The study also helps us better understand and explore brain laws, including Pieron's Law, Hicks Law and Weber's Law.

Pieron's Law is the law that suggests that the brain is quicker to make decisions when the two options to decide from are of high quality. The brain is slower when the two options are of lower quality. When studying the bee colony, the study found that the honey bee colony is quicker to make a decision between two high-quality nest-sites compared to two low-quality nest-sites.

Similarly, Hick's Law finds that the brain is slower to make decisions when the number of alternative options increases. In this study, academics found that the bee colony was slower to make decisions when the number of alternative nest-sites increased.

Researchers also compared bee colonies to brain neurons in Weber's Law. This law finds that the brain is able to select the best quality option when there is a minimum difference between the qualities of the options. The minimum difference is small for low qualities and big for high qualities - there is a linear relationship between quality and minimum difference. In the study, the bee colony model was found to follow the same linear relationship of the minimum quality difference between nest-sites and their average quality.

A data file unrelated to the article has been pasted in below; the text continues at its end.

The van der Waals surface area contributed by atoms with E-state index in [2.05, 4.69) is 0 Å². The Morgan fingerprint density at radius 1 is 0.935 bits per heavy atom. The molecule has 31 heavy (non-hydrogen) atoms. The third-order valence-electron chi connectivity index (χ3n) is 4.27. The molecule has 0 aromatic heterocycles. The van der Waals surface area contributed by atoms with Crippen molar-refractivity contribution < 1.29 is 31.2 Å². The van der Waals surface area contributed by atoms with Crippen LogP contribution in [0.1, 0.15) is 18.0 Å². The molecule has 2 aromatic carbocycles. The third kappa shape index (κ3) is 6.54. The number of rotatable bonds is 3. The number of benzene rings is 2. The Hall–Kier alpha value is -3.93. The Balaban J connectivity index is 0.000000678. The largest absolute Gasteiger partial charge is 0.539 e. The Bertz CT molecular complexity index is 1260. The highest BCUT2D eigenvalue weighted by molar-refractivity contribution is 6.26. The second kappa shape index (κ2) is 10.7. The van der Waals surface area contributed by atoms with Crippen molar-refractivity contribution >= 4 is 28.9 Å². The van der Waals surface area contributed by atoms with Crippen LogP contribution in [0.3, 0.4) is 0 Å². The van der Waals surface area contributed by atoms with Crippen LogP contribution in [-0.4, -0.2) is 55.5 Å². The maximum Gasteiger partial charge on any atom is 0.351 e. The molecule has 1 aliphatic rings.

This law can also be applied to changes in stimulus as well as quality, for example, light, sound or weight. An analogy could be: if you're holding 1lb of rocks and add another 1lb of rocks, you'll notice the difference immediately; but if you're holding 30lbs of rocks and add another 1lb, the change is much less noticeable.

Dr. Andreagiovanni Reina, Research Associate in Collective Robotics in the University of Sheffield's Department of Computer Science, said: "This study is exciting because it suggests that honey bee colonies adhere to the same laws as the brain when making collective decisions.

"The study also supports the view of bee colonies as being similar to complete organisms or better still, superorganisms, composed of a large number of fully developed and autonomous individuals that interact with each other to bring forth a collective response.